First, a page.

4. Insight: Expressive activities help clients move to more productive thoughts, to learn new ways of looking at their lives. It is almost magical the way in which being creative and having an audience helps me straighten out my thoughts, to stop going around in circles. Perhaps this is because I take what I do more seriously than when I sit and try to think my way through my problems. Perhaps it is also because the activity becomes a social process, not just a mental one. It is still a mental exercise, but it becomes more that that; I realize that you are there too, and with the benefit of catharsis, my growing self esteem, our relationship, I become better about making decisions. I become more creative. I learn while both of us are aware of my expression. I gain insight.
5. Group Process: All of these benefits are compounded when the expressive activities take place within a group. More people provide more of an audience for catharsis, more opportunities for positive feedback, a chance to feel a part of a group, and many perspectives for greater insight. Activities, including discussion, often work better in a group. It is difficult to play softball or have a quilting bee with one client and one worker. The range of possibilites grows when we use group processes. There is a greater chance that we will be able to find activities that work for more people when we expand those possibilities.
6. Magic: Expressive activities add something else to the helping process, something which really is magical. When all of the above things are happening, when we are really connected and when a client is feeling better and discovering new insights, a wonderful mystery can occur. It happens because of all of the above, but like so many things in life, "the whole is greater than the sum of its parts." It may not really be magic, it could be explained by the multiplicative interaction of these benefits, but it certainly feels like magic at times. Sometimes as a social worker you can be there listening and watching and realize that something very important is happening for your client. Most of the time we cannot put a name on it or account for it, but it happens. It is often hard to name feelings, especially those feelings that are expressed through actions rather than words, but you know that the feelings are there and that good things are taking place. They do because your client or clients have created new way to express themselves, new ways to discover who they are and to communicate that discovery to the world.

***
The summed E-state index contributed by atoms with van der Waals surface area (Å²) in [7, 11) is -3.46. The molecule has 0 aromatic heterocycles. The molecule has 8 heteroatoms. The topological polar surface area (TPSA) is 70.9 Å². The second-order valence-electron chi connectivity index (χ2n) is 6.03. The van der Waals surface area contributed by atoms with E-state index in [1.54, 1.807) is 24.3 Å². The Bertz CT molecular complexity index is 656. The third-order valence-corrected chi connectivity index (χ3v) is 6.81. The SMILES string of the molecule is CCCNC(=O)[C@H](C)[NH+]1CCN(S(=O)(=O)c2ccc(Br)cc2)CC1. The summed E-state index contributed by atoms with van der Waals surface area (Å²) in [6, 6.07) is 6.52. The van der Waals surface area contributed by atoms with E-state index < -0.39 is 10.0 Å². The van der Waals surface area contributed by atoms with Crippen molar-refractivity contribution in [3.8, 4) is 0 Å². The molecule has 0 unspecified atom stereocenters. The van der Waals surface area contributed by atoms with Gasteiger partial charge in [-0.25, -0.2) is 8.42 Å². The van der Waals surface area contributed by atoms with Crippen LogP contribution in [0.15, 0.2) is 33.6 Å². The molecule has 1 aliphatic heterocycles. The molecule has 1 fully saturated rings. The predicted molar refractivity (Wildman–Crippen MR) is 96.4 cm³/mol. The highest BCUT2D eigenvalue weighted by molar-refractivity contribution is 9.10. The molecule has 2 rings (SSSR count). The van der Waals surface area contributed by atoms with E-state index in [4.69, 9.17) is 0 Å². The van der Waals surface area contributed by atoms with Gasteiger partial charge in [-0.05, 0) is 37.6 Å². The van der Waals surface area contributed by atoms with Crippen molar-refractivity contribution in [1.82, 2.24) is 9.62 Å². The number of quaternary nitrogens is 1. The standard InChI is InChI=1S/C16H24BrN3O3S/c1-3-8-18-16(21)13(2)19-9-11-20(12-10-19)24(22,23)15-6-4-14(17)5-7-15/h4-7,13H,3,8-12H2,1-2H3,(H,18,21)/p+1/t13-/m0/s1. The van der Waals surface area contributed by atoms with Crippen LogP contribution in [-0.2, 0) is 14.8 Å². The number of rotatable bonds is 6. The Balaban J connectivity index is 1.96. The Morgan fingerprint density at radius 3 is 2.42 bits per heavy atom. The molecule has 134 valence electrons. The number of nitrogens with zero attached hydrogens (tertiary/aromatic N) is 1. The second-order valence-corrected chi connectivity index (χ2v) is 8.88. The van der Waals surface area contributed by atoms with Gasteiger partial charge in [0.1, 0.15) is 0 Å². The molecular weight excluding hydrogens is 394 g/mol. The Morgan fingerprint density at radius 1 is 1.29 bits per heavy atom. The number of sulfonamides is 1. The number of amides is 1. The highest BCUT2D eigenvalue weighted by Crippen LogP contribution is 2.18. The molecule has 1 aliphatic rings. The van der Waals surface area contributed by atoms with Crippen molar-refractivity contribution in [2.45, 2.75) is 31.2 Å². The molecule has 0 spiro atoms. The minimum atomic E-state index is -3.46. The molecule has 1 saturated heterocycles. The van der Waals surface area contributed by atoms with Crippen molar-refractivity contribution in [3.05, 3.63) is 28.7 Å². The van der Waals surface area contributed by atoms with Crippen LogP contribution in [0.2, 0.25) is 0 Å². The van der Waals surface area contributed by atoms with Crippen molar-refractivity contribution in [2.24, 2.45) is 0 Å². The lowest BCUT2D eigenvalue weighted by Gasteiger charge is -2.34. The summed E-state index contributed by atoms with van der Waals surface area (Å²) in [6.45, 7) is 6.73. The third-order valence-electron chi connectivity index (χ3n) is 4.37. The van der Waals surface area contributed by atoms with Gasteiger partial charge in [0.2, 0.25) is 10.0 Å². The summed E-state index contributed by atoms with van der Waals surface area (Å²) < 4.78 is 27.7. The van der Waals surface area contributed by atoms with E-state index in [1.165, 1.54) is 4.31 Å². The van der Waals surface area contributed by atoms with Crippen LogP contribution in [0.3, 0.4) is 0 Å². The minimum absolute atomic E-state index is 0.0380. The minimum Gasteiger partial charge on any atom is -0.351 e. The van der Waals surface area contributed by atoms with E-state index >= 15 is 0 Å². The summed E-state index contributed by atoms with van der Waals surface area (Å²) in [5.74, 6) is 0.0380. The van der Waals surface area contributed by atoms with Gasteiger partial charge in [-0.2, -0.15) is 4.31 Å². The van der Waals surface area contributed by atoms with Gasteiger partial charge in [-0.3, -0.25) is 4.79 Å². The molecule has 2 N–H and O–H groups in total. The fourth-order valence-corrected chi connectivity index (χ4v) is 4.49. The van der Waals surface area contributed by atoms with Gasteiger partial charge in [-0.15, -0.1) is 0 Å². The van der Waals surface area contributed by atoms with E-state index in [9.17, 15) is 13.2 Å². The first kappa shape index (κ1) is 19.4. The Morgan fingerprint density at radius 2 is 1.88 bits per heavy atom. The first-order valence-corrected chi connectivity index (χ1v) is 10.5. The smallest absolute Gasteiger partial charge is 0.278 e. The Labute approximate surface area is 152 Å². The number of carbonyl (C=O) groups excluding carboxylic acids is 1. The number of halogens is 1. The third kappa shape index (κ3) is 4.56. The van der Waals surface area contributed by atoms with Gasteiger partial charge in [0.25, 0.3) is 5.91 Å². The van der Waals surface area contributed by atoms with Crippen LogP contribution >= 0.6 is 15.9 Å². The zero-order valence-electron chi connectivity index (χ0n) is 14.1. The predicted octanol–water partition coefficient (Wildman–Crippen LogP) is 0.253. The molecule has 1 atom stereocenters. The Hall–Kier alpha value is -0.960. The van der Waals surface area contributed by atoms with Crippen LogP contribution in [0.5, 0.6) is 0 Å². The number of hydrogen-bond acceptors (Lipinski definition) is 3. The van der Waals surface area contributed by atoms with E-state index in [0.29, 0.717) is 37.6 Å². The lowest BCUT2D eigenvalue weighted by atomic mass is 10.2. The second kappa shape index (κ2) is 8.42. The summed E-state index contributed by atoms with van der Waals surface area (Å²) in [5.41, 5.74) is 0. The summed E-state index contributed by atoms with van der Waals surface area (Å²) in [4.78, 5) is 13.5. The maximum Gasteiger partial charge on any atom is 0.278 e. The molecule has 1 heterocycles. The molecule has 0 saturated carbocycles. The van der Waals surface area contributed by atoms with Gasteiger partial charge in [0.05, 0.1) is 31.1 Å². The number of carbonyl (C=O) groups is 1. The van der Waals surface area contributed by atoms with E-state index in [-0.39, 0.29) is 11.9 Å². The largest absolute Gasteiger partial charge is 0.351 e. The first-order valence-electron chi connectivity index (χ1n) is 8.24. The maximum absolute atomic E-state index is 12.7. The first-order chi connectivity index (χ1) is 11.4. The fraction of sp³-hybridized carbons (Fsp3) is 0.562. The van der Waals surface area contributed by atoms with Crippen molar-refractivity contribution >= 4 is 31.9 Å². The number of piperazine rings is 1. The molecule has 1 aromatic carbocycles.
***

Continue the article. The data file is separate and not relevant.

An important way in which we know about clients is through their expressive activities. It is clear from our understanding of the helping process that we cannot take action, we cannot do intervention, until we do assessment. There are many clients who cannot tell us what we need to know in order to help them, but they can express it in other ways. I have had eight-year-old clients who could not articulate their feelings with words but who were very expressive with water colors or Magic Markers. I have built relationships with adolescents on the basketball court when they were afraid to come into my office, and learned of their ability to share or their lack of self-esteem by watching them play. Even adults often find it easier to put their feelings into actions rather than words at times of crisis or around disturbing issues.
One of the ways that I conceptualize assessment is through reference to The Wizard of Oz. Remember how Dorothy travels through the woods on the way to the Emerald City? She is not really lost, because she is on "the yellow brick road," but if she were lost, a social worker might be a good traveling companion. Perhaps we could give the scarecrow a BSW after he gets his heart. Anyway, even though we do not practice in Oz, social workers need to do assessment in order to help clients them find their way out of the woods to their Emerald City.
Why is it that our clients cannot find their own way? As we start our work with them, we don't know. We don't know whether they are lost, or afraid, or not motivated enough to look; whether there are barriers which obscure their view or whether they are chained to the trees. The way we find out is to attend to their expression. If they can verbalize an account of their situation, that is good. But so often words are not enough. We also need to attend to what they do, how they express themselves through their actions. Each thing we learn is a step toward them until we are able to see the woods from their viewpoint. We move to their perspective by listening and observing. We learn their view of the world one word or one action at a time. We see who they are and what their place in the world looks like. We listen, and we watch, until we hear and see enough so we know how to be helpful.
Social workers and other professionals have traditionally used interviews that focus on talking in order to help. There is a great value in such a conversational process, but talking and listening are not for everyone. The most competent social worker is one who is able to use activities other than talking, expressive activities, in order to help clients who communicate and learn better in these ways. So it is important to use expressive activities in helping people get better, and perhaps even more valuable to help clients learn how to incorporate expressive activities into their everyday lives. The people who learn how to live, work, and play creatively and with great individal expression will be healthier, happier, more productive, and more self-actualized.
John Sanborn, 2/04
Note: This material comes in large part from my web page on Principle of Communication Skills: Listening.